Books as key to the wide world

‘It is books that are the key to the wide world; if you can’t do anything else, read all that you can.’ Jane Hamilton (novelist)

If you don’t have the opportunity to travel, or if you want to prepare for or add to your travel, then there are a lot of books to read and films to see. With the help of my students, I started making a list of interesting books and films about culture. Which books and films would you recommend? I would love to hear your suggestions!

Reading for empathy

Novels can help develop empathy and reduce prejudice because the reader takes the perspective of the protagonist1. Standing in someone else’s shoes is one of the best ways to reduce prejudice, as research has shown with experiments where people watched a video of someone from a different cultural group who is being discriminated against or where people are asked to write an essay about one day in the life of that person. They are then explicitly told to see it from the other’s point of view. With novels, the reader spontaneously puts themselves in the shoes of the ‘other’ and imagines their thoughts and feelings. This leads to learning about the other culture, and feelings of empathy. This is especially helpful for people who  haven’t had a lot of intercultural contact yet, and who might feel anxious when talking to people from other cultural backgrounds.

“… the most important set of understandings that I bring to that position of citizen, the most important stuff I’ve learned I think I’ve learned from novels. It has to do with empathy. It has to do with being comfortable with the notion that the world is complicated and full of grays, but there’s still truth there to be found, and that you have to strive for that and work for that.” (Barack Obama)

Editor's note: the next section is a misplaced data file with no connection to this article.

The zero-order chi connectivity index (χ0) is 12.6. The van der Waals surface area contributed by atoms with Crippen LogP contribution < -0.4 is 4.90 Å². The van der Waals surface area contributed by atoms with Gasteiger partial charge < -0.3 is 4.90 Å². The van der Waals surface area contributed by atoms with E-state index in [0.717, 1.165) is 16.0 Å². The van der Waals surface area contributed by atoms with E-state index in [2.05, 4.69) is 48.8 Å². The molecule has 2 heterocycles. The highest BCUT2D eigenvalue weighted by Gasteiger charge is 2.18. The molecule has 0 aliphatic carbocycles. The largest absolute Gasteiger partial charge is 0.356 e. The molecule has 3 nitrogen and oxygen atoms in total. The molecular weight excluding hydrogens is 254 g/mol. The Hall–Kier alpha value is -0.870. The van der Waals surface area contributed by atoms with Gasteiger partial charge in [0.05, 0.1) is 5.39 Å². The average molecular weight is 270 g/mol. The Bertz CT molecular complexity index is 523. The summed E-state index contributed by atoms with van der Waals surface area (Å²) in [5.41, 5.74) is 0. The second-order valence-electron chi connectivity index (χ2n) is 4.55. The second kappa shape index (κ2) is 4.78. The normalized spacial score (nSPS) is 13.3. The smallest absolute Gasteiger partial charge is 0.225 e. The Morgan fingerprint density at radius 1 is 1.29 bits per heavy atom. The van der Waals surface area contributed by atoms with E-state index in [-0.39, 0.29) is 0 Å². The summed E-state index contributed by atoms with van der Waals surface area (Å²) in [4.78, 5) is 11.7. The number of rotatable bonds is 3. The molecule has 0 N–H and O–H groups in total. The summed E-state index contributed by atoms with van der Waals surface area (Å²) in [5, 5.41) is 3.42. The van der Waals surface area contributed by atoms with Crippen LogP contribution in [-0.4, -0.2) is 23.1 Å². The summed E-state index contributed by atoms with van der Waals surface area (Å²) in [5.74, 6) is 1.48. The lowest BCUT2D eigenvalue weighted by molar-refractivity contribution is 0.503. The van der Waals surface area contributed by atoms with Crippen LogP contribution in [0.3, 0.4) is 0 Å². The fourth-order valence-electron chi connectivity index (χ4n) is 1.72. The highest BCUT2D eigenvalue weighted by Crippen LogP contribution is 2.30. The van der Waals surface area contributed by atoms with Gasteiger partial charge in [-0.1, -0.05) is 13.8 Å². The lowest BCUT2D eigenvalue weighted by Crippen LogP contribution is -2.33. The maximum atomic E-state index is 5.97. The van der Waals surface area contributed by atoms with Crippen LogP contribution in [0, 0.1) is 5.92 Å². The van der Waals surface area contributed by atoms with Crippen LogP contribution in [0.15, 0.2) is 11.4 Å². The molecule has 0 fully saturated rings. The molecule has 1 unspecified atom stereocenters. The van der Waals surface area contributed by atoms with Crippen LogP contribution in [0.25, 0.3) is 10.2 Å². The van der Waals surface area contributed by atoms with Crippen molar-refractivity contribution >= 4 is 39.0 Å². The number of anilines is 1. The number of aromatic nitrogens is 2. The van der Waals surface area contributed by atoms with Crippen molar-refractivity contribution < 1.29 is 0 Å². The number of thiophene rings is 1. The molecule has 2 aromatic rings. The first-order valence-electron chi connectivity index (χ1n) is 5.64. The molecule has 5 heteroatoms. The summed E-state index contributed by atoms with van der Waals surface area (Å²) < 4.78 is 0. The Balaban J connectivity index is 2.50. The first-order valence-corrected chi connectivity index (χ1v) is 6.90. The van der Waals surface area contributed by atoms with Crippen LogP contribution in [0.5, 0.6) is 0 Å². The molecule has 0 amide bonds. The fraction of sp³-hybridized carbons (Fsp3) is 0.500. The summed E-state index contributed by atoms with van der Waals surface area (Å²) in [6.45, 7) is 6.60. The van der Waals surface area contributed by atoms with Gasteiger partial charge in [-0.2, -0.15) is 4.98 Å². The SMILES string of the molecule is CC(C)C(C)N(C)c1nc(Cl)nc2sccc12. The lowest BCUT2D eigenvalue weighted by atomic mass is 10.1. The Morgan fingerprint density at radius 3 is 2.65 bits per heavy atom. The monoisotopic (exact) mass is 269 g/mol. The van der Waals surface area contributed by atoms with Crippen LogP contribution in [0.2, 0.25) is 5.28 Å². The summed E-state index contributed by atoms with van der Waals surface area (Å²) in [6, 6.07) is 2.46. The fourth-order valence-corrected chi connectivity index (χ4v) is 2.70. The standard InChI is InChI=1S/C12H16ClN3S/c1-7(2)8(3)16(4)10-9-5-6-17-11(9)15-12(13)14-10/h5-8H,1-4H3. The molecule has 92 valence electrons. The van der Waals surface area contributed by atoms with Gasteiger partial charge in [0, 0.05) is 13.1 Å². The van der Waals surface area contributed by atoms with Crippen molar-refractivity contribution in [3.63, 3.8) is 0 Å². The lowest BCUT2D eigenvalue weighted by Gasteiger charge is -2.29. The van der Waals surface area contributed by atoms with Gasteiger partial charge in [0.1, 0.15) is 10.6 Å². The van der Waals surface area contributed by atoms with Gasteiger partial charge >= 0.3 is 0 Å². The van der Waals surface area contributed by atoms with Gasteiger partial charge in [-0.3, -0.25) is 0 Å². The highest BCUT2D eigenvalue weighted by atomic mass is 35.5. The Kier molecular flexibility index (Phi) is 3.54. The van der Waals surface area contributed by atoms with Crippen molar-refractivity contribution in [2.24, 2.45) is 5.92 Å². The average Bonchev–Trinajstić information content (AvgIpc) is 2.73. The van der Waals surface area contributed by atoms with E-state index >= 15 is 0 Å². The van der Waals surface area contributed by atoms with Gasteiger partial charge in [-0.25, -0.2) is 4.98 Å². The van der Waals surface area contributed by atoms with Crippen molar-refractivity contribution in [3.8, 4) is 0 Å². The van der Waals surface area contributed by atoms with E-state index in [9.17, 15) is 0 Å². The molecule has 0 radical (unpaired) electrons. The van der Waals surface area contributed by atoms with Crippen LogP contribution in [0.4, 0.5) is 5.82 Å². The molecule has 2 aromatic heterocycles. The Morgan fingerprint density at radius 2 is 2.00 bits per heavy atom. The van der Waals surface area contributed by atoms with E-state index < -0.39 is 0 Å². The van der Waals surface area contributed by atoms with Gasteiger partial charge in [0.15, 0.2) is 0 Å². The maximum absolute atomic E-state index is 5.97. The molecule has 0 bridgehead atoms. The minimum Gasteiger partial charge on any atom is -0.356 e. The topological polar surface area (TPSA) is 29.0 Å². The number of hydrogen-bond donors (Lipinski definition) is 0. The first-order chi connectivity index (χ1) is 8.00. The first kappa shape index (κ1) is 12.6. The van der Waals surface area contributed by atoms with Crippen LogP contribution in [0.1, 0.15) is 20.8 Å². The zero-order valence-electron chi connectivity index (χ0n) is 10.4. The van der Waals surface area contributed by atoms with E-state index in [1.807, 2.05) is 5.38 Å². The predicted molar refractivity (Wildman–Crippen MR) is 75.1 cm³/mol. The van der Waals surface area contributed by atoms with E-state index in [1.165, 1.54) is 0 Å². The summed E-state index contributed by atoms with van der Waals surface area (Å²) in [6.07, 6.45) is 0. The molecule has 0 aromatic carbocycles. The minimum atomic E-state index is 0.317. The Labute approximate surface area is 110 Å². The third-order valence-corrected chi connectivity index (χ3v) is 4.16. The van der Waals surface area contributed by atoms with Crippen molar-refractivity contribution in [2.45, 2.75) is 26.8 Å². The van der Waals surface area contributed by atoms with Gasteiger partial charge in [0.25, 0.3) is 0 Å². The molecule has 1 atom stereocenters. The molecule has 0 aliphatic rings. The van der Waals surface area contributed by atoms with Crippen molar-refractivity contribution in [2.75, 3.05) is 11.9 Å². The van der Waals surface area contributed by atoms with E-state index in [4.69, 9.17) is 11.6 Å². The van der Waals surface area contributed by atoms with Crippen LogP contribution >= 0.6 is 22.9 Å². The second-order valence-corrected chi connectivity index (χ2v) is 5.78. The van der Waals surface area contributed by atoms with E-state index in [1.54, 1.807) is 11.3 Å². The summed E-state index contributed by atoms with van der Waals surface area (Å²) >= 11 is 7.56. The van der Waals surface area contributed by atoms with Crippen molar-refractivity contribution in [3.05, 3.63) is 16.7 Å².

Unexpected finds

Many of the books on the list are about a specific country, and can give a good idea of that particular culture. And sometimes books can touch on cultural differences without being about a specific country. I realized only years after I started studying intercultural communication that two of my favourite books when growing up had cultural differences at their heart.

The first one is the Clan of the Cavebear, where Ayla grows up with the Clan (Neanderthals) and then has to adjust to a new culture when she meets the ‘Others’. The second one is a trilogy by the famous Dutch children’s book author Thea Beckmann, which is about the confrontation between a society where women are the leaders and men are not trusted to have power, and one where men have all the power. The story in both books is actually a lot about the differences between these ways of living, and how to deal with that, and I enjoyed them a lot.

Let me know what book or film you have found insightful, and I’ll be glad to add them to my list!


1 Johnson, D. R., Jasper, D. M., Griffin, S., & Huffman, B. L. (2013). Reading narrative fiction reduces Arab-Muslim prejudice and offers a safe haven from intergroup anxiety. Social Cognition, 31(5), 578-598.